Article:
Now we are ready to calculate our statistics and make our charts. First we create a date variable that represents the beginning of the week (for our charts later on.) Then I use SPLIT FILE and CREATE to calculate the prior moving average only within individiual call types. The last part of the code calculates a confidence interval around prior moving average, and assumes the data is Poisson distributed. (More discussion of this is in my academic paper.)

DATASET ACTIVATE WeekFull.
COMPUTE WeekBeg = DATESUM(DATE.MDY(1,1,2012),(Weeks*7),"DAYS").
FORMATS WeekBeg (ADATE8).

*Moving average of prior 8 weeks.
SORT CASES BY CallN Weeks.
SPLIT FILE BY CallN.
CREATE MovAv = PMA(TotCalls,8).
*Calculating the plus minus 3 Poisson intervals.
COMPUTE #In = (-3/2 + SQRT(MovAv)).
DO IF #In >= 0.
  COMPUTE LowInt = #In**2.
ELSE.
  COMPUTE LowInt = 0.
END IF.
COMPUTE HighInt = (3/2 + SQRT(MovAv))**2.
EXECUTE.

If you rather use the inverse of the Poisson distribution I have notes in the code at the end to do that, but they are pretty similar in my experience. You also might consider (as I mention in the paper), rounding fractional values for the LowInt down to zero as well.

Now we are ready to make our charts. The last data manipulation is to just put a flag in the file for the very last week (which will be marked with a large red circle). I use EXECUTE before the chart just to make sure the variable is available. Finally I keep the SPLIT FILE on, which produces 22 charts, one for each call type.

IF Weeks = 232 FinCount = TotCalls.
EXECUTE.

*Do a quick look over all of them.
GGRAPH
  /GRAPHDATASET NAME="graphdataset" VARIABLES=WeekBeg TotCalls MovAv LowInt HighInt FinCount MISSING=VARIABLEWISE
  /GRAPHSPEC SOURCE=INLINE.
BEGIN GPL
  SOURCE: s=userSource(id("graphdataset"))
  DATA: WeekBeg=col(source(s), name("WeekBeg"))
  DATA: TotCalls=col(source(s), name("TotCalls"))
  DATA: MovAv=col(source(s), name("MovAv"))
  DATA: LowInt=col(source(s), name("LowInt"))
  DATA: HighInt=col(source(s), name("HighInt"))
  DATA: FinCount=col(source(s), name("FinCount"))
  SCALE: pow(dim(2), exponent(0.5))
  GUIDE: axis(dim(1))
  GUIDE: axis(dim(2), label("Crime Count"))
  ELEMENT: line(position(WeekBeg*TotCalls), color(color.red), transparency(transparency."0.4"))
  ELEMENT: area(position(region.spread.range(WeekBeg*(LowInt+HighInt))), color.interior(color.lightgrey), 
  transparency.interior(transparency."0.4"), transparency.exterior(transparency."1"))
  ELEMENT: line(position(WeekBeg*MovAv))
  ELEMENT: point(position(WeekBeg*FinCount), color.interior(color.red), size(size."10"))
END GPL.
SPLIT FILE OFF.

This is good for the analyst, I can monitor many series. Here is an example the procedure produces for mental health calls:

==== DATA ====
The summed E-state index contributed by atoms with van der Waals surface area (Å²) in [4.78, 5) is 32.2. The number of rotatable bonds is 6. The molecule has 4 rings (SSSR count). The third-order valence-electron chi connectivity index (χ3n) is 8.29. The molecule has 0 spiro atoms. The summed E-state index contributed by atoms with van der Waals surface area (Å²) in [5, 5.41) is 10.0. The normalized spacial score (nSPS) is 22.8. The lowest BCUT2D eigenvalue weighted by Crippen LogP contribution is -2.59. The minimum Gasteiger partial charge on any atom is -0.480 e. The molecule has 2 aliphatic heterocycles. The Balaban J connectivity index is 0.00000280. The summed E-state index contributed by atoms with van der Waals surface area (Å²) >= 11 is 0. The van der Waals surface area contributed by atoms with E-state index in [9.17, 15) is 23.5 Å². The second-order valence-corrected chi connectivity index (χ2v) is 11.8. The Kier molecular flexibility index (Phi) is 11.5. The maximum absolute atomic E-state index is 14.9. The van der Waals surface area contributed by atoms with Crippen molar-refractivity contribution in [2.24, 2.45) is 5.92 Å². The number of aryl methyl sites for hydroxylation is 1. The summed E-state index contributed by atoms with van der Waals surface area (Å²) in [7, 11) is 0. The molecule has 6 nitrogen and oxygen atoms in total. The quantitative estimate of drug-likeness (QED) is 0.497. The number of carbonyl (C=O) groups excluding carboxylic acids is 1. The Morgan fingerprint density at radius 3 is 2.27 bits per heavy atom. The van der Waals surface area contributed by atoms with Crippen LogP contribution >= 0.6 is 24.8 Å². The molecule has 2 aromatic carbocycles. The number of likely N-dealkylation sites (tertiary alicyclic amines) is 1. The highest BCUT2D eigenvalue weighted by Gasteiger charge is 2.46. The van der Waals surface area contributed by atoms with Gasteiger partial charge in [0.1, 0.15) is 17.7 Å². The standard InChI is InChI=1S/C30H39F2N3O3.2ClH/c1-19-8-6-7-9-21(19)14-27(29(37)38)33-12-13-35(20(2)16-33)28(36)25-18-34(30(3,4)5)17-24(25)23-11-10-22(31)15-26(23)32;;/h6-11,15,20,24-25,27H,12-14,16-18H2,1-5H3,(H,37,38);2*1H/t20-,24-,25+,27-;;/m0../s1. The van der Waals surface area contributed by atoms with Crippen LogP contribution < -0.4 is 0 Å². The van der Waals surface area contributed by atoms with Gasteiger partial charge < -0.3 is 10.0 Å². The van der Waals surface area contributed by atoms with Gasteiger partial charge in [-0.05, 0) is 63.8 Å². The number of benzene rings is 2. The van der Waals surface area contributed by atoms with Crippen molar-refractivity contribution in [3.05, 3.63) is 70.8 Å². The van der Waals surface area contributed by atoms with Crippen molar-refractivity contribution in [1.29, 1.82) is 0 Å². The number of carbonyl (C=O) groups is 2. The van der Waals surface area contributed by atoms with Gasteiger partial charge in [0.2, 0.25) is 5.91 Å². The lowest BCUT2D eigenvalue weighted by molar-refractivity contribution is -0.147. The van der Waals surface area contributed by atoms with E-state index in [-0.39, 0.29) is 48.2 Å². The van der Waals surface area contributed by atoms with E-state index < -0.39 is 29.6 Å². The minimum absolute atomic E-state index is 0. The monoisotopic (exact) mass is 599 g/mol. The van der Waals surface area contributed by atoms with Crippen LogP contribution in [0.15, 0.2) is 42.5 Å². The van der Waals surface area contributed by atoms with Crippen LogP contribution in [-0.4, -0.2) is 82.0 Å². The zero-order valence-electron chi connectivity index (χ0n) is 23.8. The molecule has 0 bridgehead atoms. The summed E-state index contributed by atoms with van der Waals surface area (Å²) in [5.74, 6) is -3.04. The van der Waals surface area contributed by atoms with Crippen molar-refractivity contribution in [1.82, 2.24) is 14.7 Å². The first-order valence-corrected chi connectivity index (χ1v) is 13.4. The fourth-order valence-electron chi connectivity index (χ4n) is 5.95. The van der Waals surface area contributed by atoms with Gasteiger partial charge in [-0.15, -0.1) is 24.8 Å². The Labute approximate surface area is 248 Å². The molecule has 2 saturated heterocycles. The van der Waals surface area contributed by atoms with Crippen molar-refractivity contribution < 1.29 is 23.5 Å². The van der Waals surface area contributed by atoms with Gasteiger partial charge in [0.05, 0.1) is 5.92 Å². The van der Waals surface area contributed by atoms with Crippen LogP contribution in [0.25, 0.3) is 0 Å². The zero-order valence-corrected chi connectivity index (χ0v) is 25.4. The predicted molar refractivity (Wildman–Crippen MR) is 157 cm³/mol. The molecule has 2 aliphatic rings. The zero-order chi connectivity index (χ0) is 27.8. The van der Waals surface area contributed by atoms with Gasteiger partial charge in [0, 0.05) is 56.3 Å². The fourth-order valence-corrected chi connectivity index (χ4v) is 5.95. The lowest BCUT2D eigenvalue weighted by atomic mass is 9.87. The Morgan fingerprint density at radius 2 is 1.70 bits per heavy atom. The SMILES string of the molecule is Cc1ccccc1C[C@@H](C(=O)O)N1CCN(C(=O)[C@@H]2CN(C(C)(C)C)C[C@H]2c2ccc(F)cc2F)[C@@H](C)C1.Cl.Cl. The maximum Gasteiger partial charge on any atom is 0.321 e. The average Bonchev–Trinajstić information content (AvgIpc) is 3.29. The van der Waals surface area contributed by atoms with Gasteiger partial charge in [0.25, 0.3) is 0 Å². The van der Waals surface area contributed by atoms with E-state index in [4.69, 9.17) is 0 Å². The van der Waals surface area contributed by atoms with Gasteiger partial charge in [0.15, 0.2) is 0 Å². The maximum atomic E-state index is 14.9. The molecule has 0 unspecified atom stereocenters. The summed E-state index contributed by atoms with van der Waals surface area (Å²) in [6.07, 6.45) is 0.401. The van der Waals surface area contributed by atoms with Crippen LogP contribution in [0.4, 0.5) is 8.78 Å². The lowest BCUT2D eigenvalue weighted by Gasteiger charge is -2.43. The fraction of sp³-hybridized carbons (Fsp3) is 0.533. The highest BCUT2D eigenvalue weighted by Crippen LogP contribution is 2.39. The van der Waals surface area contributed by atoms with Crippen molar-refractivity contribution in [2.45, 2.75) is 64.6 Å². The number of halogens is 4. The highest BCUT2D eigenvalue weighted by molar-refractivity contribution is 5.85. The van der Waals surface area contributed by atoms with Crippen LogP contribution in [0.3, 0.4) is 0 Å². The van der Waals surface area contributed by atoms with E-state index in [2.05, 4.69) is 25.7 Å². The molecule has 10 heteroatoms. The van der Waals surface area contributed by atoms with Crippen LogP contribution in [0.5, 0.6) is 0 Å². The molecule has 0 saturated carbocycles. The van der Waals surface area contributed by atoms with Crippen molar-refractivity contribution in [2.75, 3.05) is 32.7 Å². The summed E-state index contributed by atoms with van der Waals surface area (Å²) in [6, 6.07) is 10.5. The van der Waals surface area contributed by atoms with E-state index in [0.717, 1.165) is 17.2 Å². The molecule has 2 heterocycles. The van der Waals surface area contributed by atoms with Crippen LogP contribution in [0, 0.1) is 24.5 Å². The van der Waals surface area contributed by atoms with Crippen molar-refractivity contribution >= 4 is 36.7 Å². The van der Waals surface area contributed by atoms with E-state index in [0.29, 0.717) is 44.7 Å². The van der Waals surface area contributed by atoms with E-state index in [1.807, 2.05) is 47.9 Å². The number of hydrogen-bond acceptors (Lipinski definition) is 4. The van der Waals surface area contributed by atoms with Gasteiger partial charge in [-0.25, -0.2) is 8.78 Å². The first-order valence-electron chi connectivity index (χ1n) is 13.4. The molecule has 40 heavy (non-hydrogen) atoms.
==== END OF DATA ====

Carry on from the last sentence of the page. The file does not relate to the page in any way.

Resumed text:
The current value is within the confidence band, so it is not alarmingly high. But we can see that they have been trending up over the past few years. Plotting on the square root scale makes the Poisson count data have the same variance, but a nice thing about the SPLIT FILE approach is that SPSS does smart Y axis ranges for each individual call type.

You can update this to make plots for individual crimes, and here I stuff four different crime types into a small multiple plot. I use a TEMPORARY and SELECT IF statement before the GGRAPH code to select out the crime types I am interested in.

FORMATS TotCalls MovAv LowInt HighInt FinCount (F3.0).
TEMPORARY.
SELECT IF ANY(CallN,3,10,13,17).
GGRAPH
  /GRAPHDATASET NAME="graphdataset" VARIABLES=WeekBeg TotCalls MovAv LowInt HighInt FinCount CallN MISSING=VARIABLEWISE
  /GRAPHSPEC SOURCE=INLINE.
BEGIN GPL
  PAGE: begin(scale(900px,600px))
  SOURCE: s=userSource(id("graphdataset"))
  DATA: WeekBeg=col(source(s), name("WeekBeg"))
  DATA: TotCalls=col(source(s), name("TotCalls"))
  DATA: MovAv=col(source(s), name("MovAv"))
  DATA: LowInt=col(source(s), name("LowInt"))
  DATA: HighInt=col(source(s), name("HighInt"))
  DATA: FinCount=col(source(s), name("FinCount"))
  DATA: CallN=col(source(s), name("CallN"), unit.category())
  COORD: rect(dim(1,2), wrap())
  SCALE: pow(dim(2), exponent(0.5))
  GUIDE: axis(dim(1))
  GUIDE: axis(dim(2), start(1), delta(3))
  GUIDE: axis(dim(3), opposite())
  GUIDE: form.line(position(*,0),color(color.lightgrey),shape(shape.half_dash))
  ELEMENT: line(position(WeekBeg*TotCalls*CallN), color(color.red), transparency(transparency."0.4"))
  ELEMENT: area(position(region.spread.range(WeekBeg*(LowInt+HighInt)*CallN)), color.interior(color.lightgrey), 
  transparency.interior(transparency."0.4"), transparency.exterior(transparency."1"))
  ELEMENT: line(position(WeekBeg*MovAv*CallN))
  ELEMENT: point(position(WeekBeg*FinCount*CallN), color.interior(color.red), size(size."10"))
  PAGE: end()
END GPL.
EXECUTE.

You could do more fancy time-series models to create the confidence bands or identify the outliers, (exponential smoothing would be similar to just the prior moving average I show) but this ad-hoc approach worked well in my case. (I wanted to make more fancy models, but I did not let the perfect be the enemy of the good to get at least this done when I was employed as a crime analyst.)